As brands attain popularity and grow driving-in more revenue, another set of people wanting to make quick money by cashing in on the value of these brands, start to create look-alikes, duplicates and counterfeits. The innocent user falls prey to such unscrupulous elements by buying these non-standard products. They are exposed to dangers of being harmed by usage of such spurious products. Consumer is unable to judge whether the product is duplicate or the original product sold by the brand owner is of inferior quality. The brand is likely to suffer in value and reliability for no fault of theirs. The menace of counterfeits has attained gigantic proportions. According to a report by “The Organisation for Economic Co-operation and Development (OECD)”, Trade in counterfeit and pirated goods has risen steadily in the last few years – even as overall trade volumes stagnated – and now stands at 3.3% of global trade, according to a new report by the OECD and the EU’s Intellectual Property Office. Trends in Trade in Counterfeit and Pirated Goods puts the value of imported fake goods worldwide based on 2016 customs seizure data at USD 509 billion, up from USD 461 billion in 2013 (2.5% of world trade).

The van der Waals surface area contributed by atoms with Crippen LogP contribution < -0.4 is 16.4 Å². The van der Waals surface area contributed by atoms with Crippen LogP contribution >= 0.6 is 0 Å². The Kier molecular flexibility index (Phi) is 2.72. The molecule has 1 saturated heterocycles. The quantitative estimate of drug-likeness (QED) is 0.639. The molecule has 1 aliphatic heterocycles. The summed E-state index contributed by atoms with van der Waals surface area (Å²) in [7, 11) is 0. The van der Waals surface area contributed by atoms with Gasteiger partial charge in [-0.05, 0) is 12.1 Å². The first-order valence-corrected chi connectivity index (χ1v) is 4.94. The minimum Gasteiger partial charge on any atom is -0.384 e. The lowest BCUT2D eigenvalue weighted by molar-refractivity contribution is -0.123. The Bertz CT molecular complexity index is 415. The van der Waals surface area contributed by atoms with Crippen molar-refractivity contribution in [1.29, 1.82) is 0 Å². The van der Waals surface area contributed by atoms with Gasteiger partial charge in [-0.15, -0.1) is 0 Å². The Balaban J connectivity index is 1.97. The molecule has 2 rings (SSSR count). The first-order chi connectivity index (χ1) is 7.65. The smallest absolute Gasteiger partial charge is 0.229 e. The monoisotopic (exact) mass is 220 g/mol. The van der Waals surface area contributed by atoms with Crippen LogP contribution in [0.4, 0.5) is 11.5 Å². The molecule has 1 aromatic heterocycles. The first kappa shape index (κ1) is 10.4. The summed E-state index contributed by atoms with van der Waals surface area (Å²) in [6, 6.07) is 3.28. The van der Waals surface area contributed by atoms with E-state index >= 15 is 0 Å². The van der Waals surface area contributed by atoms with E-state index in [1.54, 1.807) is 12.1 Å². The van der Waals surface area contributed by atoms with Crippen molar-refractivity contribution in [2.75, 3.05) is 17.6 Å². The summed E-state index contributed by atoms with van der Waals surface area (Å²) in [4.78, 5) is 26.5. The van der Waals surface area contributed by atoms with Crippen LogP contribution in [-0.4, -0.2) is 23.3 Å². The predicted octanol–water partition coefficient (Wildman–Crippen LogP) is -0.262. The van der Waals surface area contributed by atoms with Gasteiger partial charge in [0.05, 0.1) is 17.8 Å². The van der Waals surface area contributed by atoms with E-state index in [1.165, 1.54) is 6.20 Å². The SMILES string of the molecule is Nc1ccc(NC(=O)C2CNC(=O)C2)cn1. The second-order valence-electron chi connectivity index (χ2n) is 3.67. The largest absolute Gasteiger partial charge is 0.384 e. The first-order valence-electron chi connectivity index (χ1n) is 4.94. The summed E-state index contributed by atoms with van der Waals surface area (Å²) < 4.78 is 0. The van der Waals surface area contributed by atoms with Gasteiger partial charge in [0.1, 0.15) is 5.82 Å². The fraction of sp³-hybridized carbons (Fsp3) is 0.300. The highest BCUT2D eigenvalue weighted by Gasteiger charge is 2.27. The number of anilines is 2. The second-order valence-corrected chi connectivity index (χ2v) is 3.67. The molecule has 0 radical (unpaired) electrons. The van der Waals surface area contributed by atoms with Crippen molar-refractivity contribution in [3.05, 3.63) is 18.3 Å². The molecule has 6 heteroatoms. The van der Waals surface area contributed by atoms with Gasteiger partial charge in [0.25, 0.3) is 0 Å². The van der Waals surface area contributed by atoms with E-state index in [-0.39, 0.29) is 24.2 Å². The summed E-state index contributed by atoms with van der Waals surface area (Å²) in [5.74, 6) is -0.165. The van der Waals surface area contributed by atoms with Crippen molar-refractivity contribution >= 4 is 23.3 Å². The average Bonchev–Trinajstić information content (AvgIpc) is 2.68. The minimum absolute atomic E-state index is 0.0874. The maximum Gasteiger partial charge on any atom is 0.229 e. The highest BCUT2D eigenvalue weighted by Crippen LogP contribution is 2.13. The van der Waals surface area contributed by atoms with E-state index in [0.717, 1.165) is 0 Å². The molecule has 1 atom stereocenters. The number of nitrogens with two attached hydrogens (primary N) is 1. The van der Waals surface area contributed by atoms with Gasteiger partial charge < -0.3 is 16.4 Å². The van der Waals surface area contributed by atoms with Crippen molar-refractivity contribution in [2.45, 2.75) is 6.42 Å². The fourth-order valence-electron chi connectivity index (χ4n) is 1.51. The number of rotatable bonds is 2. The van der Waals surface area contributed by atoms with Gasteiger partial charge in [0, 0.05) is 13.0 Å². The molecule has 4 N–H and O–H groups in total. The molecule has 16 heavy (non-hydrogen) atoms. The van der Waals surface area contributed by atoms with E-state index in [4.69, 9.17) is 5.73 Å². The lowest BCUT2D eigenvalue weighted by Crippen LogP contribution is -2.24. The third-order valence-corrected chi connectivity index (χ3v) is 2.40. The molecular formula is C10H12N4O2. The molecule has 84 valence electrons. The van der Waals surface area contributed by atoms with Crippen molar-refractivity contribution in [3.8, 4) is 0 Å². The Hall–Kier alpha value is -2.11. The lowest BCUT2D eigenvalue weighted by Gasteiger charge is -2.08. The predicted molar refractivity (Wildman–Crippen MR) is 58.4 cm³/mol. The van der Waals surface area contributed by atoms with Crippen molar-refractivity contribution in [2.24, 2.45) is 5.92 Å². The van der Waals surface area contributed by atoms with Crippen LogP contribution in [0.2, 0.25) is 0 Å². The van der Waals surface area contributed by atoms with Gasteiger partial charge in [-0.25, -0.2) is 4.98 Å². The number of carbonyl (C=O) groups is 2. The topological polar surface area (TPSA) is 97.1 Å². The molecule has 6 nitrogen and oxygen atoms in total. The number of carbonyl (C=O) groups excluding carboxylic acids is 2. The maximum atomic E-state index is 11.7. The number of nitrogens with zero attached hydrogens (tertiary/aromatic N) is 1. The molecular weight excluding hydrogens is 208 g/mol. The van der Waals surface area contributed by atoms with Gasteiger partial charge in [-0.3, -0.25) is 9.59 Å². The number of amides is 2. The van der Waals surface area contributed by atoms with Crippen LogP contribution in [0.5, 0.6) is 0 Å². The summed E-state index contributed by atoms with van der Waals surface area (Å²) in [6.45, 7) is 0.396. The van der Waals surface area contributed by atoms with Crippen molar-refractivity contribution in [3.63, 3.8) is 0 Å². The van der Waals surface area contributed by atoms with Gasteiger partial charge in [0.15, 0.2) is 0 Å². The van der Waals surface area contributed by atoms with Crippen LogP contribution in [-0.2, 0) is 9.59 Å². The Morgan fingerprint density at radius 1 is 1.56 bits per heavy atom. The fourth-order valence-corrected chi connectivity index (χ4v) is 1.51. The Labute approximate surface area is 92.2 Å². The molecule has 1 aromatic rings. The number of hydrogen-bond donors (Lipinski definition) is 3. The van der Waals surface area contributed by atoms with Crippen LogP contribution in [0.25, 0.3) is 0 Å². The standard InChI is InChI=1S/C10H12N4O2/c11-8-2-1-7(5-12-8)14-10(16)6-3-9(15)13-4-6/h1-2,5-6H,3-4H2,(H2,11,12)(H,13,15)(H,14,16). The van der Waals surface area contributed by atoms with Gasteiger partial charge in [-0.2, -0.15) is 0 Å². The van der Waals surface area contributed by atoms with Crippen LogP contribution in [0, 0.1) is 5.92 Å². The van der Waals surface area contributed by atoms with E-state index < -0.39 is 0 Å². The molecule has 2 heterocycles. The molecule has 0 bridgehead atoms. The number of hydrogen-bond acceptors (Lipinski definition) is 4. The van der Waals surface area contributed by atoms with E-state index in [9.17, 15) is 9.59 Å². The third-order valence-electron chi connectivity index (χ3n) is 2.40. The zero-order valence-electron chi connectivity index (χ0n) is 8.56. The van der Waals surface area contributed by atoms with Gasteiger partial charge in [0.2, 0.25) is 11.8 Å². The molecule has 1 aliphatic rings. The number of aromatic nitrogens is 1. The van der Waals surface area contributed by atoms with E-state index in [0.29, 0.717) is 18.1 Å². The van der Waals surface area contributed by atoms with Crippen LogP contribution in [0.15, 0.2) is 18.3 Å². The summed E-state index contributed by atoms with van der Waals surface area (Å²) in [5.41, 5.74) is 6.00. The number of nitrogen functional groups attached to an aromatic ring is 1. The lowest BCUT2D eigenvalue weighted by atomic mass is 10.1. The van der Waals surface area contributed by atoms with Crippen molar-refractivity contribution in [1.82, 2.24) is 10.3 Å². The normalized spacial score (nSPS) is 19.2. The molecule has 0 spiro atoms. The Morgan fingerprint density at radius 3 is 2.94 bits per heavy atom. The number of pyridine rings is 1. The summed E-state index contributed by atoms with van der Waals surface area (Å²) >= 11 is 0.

It has become an imperative to incorporate security features in labels and packages, as a part of brand protection keeping in mind that all brand protection features need to facilitate brand authentication as well. What good is a security feature if the user cannot verify its authenticity? Holograms have been used for quite some time and they have a high level of security in them but in recent time holographic labels without security features but resembling the original holograms have made it difficult for the consumers to differentiate between the original and fakes. The topic of security is large and needs to be dwelled upon separately, however still I emphasize that security features need to be considered while designing labels for leading brands. These may be tamper-evident labels, labels with micro texting, thermo chromic inks, invisible inks, holograms and labels with special printing effects that help in brand protection. Building-in security or anti-counterfeiting features in labels and the packages is an exercise that needs to be revisited by brand owners and by label designers from time to time. If the label security features have not been reviewed for long, it is possible that the counterfeiters will develop something resembling it. It is a known fact when referring duplicators, “If someone can make it, there is someone who can fake it”